29 January 2007 Tracking people in mixed modality systems
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Abstract
In traditional surveillance systems tracking of objects is achieved by means of image and video processing. The disadvantages of such surveillance systems is that if an object needs to be tracked - it has to be observed by a video camera. However, geometries of indoor spaces typically require a large number of video cameras to provide the coverage necessary for robust operation of video-based tracking algorithms. Increased number of video streams increases the computational burden on the surveillance system in order to obtain robust tracking results. In this paper we present an approach to tracking in mixed modality systems, with a variety of sensors. The system described here includes over 200 motion sensors as well as 6 moving cameras. We track individuals in the entire space and across cameras using contextual information available from the motion sensors. Motion sensors allow us to almost instantaneously find plausible tracks in a very large volume of data, ranging in months, which for traditional video search approaches could be virtually impossible. We describe a method that allows us to evaluate when the tracking system is unreliable and present the data to a human operator for disambiguation.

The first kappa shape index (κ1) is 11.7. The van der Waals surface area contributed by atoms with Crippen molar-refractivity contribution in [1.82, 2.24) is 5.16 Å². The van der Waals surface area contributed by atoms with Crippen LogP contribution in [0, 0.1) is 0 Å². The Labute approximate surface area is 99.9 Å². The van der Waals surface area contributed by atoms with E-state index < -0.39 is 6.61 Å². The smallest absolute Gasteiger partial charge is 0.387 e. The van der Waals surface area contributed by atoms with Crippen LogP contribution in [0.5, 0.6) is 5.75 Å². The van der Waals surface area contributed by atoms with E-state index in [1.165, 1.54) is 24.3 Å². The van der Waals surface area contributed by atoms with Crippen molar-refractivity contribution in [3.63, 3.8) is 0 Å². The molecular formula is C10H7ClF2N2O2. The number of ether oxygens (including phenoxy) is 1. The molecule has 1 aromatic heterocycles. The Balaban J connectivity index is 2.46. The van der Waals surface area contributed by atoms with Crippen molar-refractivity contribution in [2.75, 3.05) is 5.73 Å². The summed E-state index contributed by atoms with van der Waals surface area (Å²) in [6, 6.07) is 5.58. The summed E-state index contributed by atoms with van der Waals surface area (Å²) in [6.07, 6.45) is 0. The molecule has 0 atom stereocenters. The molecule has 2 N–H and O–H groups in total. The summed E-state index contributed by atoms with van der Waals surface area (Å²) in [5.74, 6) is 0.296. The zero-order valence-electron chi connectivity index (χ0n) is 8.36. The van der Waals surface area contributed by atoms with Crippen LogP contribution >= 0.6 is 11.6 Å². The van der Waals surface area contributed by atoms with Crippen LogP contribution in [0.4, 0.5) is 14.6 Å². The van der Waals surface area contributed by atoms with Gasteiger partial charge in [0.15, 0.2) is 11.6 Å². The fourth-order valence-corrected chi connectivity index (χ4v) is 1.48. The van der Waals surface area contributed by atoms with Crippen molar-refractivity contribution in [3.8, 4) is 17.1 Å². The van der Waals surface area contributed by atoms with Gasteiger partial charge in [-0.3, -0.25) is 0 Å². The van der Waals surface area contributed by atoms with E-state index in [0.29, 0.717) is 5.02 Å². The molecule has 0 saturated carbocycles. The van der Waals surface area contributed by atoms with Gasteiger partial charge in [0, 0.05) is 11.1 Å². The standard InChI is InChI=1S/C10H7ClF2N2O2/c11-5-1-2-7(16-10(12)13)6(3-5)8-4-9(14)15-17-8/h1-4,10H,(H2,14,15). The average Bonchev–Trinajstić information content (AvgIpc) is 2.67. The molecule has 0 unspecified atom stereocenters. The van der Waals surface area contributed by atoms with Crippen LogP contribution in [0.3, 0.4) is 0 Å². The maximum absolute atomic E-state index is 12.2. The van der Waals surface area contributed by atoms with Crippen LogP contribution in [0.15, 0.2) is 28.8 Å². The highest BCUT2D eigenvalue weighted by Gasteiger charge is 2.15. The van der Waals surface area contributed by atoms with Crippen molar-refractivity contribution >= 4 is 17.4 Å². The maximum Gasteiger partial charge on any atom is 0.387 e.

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Yuri Ivanov, Yuri Ivanov, Alexander Sorokin, Alexander Sorokin, Christopher Wren, Christopher Wren, Ishwinder Kaur, Ishwinder Kaur, } "Tracking people in mixed modality systems", Proc. SPIE 6508, Visual Communications and Image Processing 2007, 65080L (29 January 2007); doi: 10.1117/12.714078; https://doi.org/10.1117/12.714078
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